The clearest memories are of the days when we escaped from the classroom or when the wider world came to see us. We had a teacher who brought his Labrador to school every day. It would sit under his desk. One morning, a pigeon flew through the open window and flew around and around, to be eventually caught and released accompanied by much barking and excitement. There was the day we received a package from a school on the other side of the world. It was full of stickers and interesting snacks. We were fascinated. There were the happy days when a visiting speaker would come and talk to us about something wonderful and different and new. Those were the best days. When something different and new happened.

Lesson #3: Take your class out into the world

Then there were the delicious days we spent away from school – the trips off campus. There was the day we went to Stratford Upon Avon and the theatre had to be evacuated because of a smoke alarm (nothing to do with us, promise). There were museum trips where invariably somebody would get lost and we’d all have to wait for them to turn up at the meeting point. There were nature field trips, and visits to the local old folks home where we would sing the residents Puff the Magic Dragon and songs from Joseph and the Amazing Technicolor Dreamcoat. Most heavenly of all was the annual three-day trip to an outdoor activity centre where we would rediscover our true calling as children – to get wet, dirty and exhausted. Outside.

Lesson #4: Don’t be afraid to go off topic

In the classroom, more than any syllabus or curriculum, I remember the red herrings. By that I don’t mean smoked fish. I mean the times when we could distract our teachers to tell us all about their favorite things – those lovely moments when they would drift far away from the task in hand and enthuse about their own interests. Those were the teachers we loved the most and the teachers I can remember now. There was a Mr. Green who supported Derby County Football Club and would always tell us in detail about the previous weekend’s match. There was a Mr. Sanderson who loved Motown and could never resist playing us one or two of his favorite tracks. There was a teacher of some forgotten subject who had a collection of ceramic owls in her classroom. It wouldn’t take much to get those teachers started talking about their pet passions and a good red herring could last to the end of the lesson.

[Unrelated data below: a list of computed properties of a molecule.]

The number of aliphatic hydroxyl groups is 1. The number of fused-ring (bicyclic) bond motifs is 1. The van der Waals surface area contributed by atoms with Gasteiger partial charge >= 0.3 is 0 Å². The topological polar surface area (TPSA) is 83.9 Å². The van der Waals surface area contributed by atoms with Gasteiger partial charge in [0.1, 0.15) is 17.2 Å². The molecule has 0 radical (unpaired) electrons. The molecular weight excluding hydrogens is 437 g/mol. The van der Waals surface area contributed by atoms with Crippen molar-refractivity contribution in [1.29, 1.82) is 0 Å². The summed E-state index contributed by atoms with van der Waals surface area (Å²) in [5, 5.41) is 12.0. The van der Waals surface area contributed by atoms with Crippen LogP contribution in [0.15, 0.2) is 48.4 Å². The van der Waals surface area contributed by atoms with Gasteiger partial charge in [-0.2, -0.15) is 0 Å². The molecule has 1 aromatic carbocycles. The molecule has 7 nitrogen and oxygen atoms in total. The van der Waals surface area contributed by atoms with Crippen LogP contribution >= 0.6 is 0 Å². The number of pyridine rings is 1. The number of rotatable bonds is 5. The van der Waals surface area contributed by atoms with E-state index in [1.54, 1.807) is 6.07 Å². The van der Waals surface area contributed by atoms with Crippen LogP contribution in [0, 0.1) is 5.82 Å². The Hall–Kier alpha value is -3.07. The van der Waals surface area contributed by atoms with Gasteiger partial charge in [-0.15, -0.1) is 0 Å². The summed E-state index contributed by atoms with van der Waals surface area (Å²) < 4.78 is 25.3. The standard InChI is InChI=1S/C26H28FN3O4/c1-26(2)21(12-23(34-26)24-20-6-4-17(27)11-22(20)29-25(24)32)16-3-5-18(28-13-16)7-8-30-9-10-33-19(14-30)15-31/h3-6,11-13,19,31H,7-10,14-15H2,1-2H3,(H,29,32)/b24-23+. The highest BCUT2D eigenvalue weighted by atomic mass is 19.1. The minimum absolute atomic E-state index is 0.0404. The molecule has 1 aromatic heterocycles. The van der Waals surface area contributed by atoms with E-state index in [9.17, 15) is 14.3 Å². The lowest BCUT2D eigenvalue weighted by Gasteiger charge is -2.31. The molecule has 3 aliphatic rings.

Lesson #5: Share your passions

There was a history teacher who came into class one day with a silver spoon. He held up this spoon for the class to look at. It was an antique Georgian Irish Silver ladle. He started to talk about it, full of enthusiasm. I am ashamed to say that my friends and I sniggered at the back of the class. But the more he spoke about his spoon, the more we became engaged. He told us about how the spoon had been passed down through his family. He enthused about the design of the spoon, about the elegant curve of the handle, about the process of making a spoon like that two hundred years ago. He passed the spoon around the class so that we could all see the little silver marks on the underside of the handle. He taught us how we could identify the maker, the date and the place where the spoon had been made. He spoke of the type of home that this spoon was used in in Georgian times. I can’t remember the rest of that lesson. To be honest, I can’t really remember the teacher that well but I can remember his spoon.

I am very pleased to invite you to join my webinar this month. Together, we will look at some ways in which all teachers can create links between the classroom and the wider world. By opening up to our students and opening the doors, windows and hearts of our classrooms, we can become more memorable and more effective teachers.

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Using drama role play activities in your classroom